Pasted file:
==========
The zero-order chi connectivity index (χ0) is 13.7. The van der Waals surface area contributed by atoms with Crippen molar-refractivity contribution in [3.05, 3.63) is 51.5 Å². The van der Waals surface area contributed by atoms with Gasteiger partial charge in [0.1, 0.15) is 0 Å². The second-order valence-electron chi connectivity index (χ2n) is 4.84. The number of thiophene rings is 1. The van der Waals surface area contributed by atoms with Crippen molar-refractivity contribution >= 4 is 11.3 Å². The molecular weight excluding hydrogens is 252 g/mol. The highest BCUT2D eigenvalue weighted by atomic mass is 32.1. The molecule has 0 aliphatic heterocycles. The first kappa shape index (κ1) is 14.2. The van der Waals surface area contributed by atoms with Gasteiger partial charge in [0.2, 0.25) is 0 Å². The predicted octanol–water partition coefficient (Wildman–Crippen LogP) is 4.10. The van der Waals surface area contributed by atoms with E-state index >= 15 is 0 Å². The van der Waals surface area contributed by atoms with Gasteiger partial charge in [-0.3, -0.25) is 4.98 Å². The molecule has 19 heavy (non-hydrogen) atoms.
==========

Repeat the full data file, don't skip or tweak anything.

The zero-order chi connectivity index (χ0) is 13.7. The van der Waals surface area contributed by atoms with Crippen molar-refractivity contribution in [3.05, 3.63) is 51.5 Å². The van der Waals surface area contributed by atoms with Gasteiger partial charge in [0.1, 0.15) is 0 Å². The second-order valence-electron chi connectivity index (χ2n) is 4.84. The number of thiophene rings is 1. The van der Waals surface area contributed by atoms with Crippen molar-refractivity contribution >= 4 is 11.3 Å². The molecular weight excluding hydrogens is 252 g/mol. The highest BCUT2D eigenvalue weighted by atomic mass is 32.1. The molecule has 0 aliphatic heterocycles. The first kappa shape index (κ1) is 14.2. The van der Waals surface area contributed by atoms with Gasteiger partial charge in [0.2, 0.25) is 0 Å². The predicted octanol–water partition coefficient (Wildman–Crippen LogP) is 4.10. The van der Waals surface area contributed by atoms with E-state index >= 15 is 0 Å². The van der Waals surface area contributed by atoms with Gasteiger partial charge in [-0.3, -0.25) is 4.98 Å². The molecule has 19 heavy (non-hydrogen) atoms.